The stage was flat to rolling for the first 194 kilometers, but from there on it was up and down – and often very steep.
The first climb of the day was the biggest one, the category one Finestre, with an average nine per cent gradient and a spell of gravel roads. The leaders, who had built up a lead of over 11 minutes on the early part of the course, started on their way up with a gap of 6:24.
Liquigas moved to the head of the peloton, as the field more or less ignored the escape group, which contained no one of danger to the GC.
As the road went up, the gap came down. The GC riders moved to the front of the field early so as not to get caught on the sleep slopes when the field broke up – which it soon did. Rujano jumped early, and Liquigas led the chase to catch him, with the group quickly reduced to 30 riders and diminishing rapidly.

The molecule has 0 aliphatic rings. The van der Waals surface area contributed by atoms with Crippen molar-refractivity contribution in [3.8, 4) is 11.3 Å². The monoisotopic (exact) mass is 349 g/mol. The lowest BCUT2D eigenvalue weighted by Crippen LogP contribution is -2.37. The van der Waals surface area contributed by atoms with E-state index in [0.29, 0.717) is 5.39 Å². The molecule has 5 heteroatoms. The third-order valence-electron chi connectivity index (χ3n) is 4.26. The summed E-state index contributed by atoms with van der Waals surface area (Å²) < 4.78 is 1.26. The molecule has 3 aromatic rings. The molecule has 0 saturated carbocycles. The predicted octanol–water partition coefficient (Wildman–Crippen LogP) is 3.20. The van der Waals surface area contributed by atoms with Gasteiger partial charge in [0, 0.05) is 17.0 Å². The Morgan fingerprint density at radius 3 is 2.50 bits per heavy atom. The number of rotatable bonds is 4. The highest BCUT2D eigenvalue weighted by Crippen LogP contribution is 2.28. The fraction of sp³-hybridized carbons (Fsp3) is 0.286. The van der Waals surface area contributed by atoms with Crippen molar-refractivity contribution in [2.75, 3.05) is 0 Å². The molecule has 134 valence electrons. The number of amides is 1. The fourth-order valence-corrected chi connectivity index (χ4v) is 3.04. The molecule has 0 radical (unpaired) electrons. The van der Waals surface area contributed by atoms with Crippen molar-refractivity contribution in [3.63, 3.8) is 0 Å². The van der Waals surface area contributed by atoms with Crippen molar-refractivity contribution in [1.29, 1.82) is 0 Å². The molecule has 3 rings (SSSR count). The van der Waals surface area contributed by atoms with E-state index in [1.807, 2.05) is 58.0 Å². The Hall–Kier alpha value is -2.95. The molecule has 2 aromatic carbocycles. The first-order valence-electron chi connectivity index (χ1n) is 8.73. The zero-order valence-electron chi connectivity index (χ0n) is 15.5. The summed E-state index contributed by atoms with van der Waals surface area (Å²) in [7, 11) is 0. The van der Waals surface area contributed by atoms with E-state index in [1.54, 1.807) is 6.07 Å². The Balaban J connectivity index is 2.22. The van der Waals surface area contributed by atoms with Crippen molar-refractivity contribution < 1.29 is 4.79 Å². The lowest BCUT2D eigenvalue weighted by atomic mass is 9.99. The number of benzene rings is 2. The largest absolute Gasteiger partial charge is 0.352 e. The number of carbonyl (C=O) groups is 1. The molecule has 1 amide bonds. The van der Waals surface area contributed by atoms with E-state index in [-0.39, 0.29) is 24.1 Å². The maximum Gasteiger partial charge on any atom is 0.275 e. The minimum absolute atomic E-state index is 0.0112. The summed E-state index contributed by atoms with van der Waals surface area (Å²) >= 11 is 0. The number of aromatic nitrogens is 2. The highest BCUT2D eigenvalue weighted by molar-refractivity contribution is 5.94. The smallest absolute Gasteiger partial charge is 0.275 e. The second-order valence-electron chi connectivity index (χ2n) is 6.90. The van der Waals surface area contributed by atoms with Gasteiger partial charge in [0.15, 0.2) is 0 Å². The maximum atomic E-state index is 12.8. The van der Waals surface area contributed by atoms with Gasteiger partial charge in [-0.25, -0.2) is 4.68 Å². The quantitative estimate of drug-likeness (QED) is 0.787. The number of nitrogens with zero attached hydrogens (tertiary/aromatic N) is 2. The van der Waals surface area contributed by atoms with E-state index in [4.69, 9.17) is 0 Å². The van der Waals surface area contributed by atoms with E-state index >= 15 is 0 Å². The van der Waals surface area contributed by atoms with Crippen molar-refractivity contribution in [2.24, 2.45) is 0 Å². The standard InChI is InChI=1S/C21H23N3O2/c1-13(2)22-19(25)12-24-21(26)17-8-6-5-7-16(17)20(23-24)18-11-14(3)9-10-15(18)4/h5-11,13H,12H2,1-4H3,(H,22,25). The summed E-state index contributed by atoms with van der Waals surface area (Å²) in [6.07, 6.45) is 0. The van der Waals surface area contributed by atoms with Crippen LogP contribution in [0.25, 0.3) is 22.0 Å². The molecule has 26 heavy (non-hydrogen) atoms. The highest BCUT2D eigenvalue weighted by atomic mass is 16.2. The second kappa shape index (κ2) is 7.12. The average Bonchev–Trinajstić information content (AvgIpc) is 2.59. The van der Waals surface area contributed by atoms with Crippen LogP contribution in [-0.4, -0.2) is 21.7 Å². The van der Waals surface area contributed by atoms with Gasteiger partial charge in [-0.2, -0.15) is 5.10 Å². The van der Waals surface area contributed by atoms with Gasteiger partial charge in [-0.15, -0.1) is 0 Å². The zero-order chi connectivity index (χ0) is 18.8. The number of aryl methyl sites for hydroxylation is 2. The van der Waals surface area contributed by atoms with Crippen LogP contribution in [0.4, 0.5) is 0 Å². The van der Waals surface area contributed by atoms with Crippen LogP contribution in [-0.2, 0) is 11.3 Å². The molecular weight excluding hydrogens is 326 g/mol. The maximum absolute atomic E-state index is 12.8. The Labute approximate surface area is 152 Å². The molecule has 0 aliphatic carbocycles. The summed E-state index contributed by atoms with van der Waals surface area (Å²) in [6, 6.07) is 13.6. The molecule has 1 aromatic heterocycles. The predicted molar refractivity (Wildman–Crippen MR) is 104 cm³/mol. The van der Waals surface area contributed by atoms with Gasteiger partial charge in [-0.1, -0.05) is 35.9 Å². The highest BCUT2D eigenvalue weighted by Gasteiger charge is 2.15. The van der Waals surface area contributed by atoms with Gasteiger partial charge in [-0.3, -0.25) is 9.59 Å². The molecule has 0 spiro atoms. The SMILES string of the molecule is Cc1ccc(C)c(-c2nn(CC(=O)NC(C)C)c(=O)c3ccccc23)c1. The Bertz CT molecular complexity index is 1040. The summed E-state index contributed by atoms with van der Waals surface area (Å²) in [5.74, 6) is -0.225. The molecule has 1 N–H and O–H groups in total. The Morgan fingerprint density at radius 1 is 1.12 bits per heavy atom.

Up front, the non-climbers started dropping back from the group. Kiryienka gradually pulled away from his former companions and built up a good lead.
Sylvester Szmyd did yeomen's work for Nibali, grinding his way up the mountain and pulling the group behind him. Scarponi was never far from Nibali, with Contador also close behind. Denis Menchov (Geox) was also in the group, but Euskaltel's Igor Anton soon ran into difficulties.
It was a true war of attrition, as Liquigas mercilessly kept the pace high. Big name after big name dropped off the back and gave desperate chase.
Rujano jumped again, making time on the endless number of hairpin curves. He slowly moved his way up through the riders falling back from the lead group.
Kiryienka continued to move easily along on the gravel section near the top, and showed his strength by maintaining a lead of about four minutes. Szmyd continued his near super-human effort and was joined briefly by Salerno, who had dropped out of the break group.
Kiryienka was first over the top, and as he started the descent, Rodriguez attacked out of the chase group followed by Kruijswijk and Menchov. Scarponi and Nibali were hard put to catch up, with Nibali in the end losing significant ground. The maglia rosa had as usual, no problem at all.